I spent a decade fine-tuning my elective general physics course to present about one-third of the material on the AP Physics B exam, but to the same level as that exam. Students consistently did fantastic work, earning the equivalent of high 5s on the authentic AP-style tests I gave.
Then one year the population for the general physics course changed. We began enforcing the requirement that all students take physics. Those who had entered as 10th or 11th graders -- that is, those who didn't take 9th grade conceptual physics -- took this general physics course as a graduation requirement, not as an elective.
During that school year, I taught the same way, and I noticed no difference in performance. As always, everyone who put forth a credible effort earned a B- or better; better than 1/3 of the class got As, with an overall average in the B+ range. I was quite pleased with the year's work.
On the year-end course evaluation, though, I discovered significant dissatisfaction with the course. "You're way too intense." "You yell too much." "Relax and back off." I certainly was insistent and demanding in that class, as I had been for a full ten years teaching that course. I had previously gotten only the very occasional complaint about my approach, coupled with significant thank-yous for bringing students through a difficult subject. In this particular year, though, a message was delivered unto me -- Back off.
And so I did. I changed my approach to general physics for this new population. I lowered the course expectations, so that they matched the New York Regents exam rather than part of the AP exam. I made a conscious effort to use a calmer demeanor... instead of "NO! BOUX! ACCELERATION IS CERTAINLY *NOT* ALWAYS IN THE DIRECTION OF AN OBJECT'S MOTION!" it was, "So, Mr. Jones, could you please recall and repeat the facts we know about the direction of an object's acceleration?" I truly did "back off." What were the results?
* Happier students. Year-end evaluations were quite positive, with no hints of the complains about me and my intensity.
* Poorer grades. Only 20% or so As, and a class average in the low B range.
A large segment of the class continued making fundamental errors long into the year. Many were content getting Cs. But the class and I got along famously, and I've done well with the general-level students on this model for years now.
One day I recounted this story to a veteran teacher whom I greatly respect. He began to redden a bit as I described the changes I made. He finally exploded: "Greg, we're not in the happiness business," he said. "We're here to teach students the way we think best, not the way they think best -- that's what we're paid for."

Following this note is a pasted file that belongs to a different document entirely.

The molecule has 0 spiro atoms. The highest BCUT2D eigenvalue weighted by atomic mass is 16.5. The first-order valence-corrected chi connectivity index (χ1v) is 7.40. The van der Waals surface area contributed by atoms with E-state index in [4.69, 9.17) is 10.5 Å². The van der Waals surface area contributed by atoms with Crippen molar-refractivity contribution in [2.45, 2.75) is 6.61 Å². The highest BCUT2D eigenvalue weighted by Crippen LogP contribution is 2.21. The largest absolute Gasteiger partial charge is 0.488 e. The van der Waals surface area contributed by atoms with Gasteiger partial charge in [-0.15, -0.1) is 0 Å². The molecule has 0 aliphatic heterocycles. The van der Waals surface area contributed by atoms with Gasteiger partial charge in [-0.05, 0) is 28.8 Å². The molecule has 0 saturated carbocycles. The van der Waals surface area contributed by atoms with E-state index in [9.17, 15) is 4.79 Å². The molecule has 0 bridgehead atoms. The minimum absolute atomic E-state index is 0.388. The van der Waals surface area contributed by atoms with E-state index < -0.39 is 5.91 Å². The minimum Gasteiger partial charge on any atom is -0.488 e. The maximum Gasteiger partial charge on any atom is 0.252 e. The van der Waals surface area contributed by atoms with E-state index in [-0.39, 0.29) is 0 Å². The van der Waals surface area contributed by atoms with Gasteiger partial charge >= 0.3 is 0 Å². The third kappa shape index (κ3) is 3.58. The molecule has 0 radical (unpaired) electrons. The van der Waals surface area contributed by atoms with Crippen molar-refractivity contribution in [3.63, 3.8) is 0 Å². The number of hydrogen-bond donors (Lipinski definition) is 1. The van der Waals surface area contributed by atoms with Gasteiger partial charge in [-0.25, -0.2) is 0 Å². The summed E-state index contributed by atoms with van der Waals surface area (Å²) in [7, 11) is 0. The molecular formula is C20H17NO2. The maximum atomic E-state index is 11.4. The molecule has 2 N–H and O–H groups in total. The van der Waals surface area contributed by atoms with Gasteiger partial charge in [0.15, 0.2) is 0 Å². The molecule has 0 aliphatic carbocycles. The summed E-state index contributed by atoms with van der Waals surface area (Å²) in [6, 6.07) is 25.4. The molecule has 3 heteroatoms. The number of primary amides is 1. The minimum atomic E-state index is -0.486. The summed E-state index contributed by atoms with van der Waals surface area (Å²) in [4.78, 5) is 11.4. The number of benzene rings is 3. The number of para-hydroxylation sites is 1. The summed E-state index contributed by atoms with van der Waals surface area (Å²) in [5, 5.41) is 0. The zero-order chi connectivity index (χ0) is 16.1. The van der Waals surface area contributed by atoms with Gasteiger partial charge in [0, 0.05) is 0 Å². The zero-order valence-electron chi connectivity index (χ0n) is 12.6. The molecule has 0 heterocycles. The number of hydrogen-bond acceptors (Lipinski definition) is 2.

While I see this veteran's point, and agree with it wholeheartedly, I think part of teaching "the way I think best" is to respond and adjust to reasonable feedback. Just as different levels of baseball call for different strike zones,* different audiences of student need different things from their physics courses. I'll push my AP students as hard as I can. They signed up for the varsity course, and they have the option to leave it it becomes more than they can handle. But the general folks... they don't have a choice about taking physics. Now that we're really requiring all of these folks to take physics, I'd rather they take away an enjoyable experience in exchange for a bit less depth of coverage. I'd rather they be happy with a C than bitter with a B+. And for those who want the greater challenge, they know how to sign up for AP next year. They chose the general course, and for now, that's what they're going to get.
* And if you think the zone should be the same for major leaguers as for 8th graders, I challenge you to sit through an 8th grade game in which batter after batter waits for the inevitable walk. If the pitch is hittable, I'm calling the strike. I've never gotten pushback with this approach at the 8th grade or JV level -- and that is sort of the point.
POSTSCRIPT: Interestingly, I am once again teaching the honors course this year, but I have maintained, for the most part, my lower-key, backed off demeanor. And I'm not satisfied with my students' performance.
I have a gaggle of honors-level alumni who have given the Intense Greg positive feedback, who have mentioned how well they've been served by my course. So why would I change my approach? Nearly universally, graduates laugh at me, saying "Oh, I knew better than to confuse velocity and acceleration, I didn't want to get BOUXed!" They knew I cared about them, and that I would work my arse off to teach them college-level physics the best way I knew how, they knew that a BOUX was never personal... but they also knew that they'd better not confuse acceleration and velocity.
The toughest skill in physics teaching is adjusting your approach to the level of student in front of you, especially when different levels show up in your classroom back-to-back. Even now that I have a clear game plan for each level, I still have difficulty pitching my tone and material just right.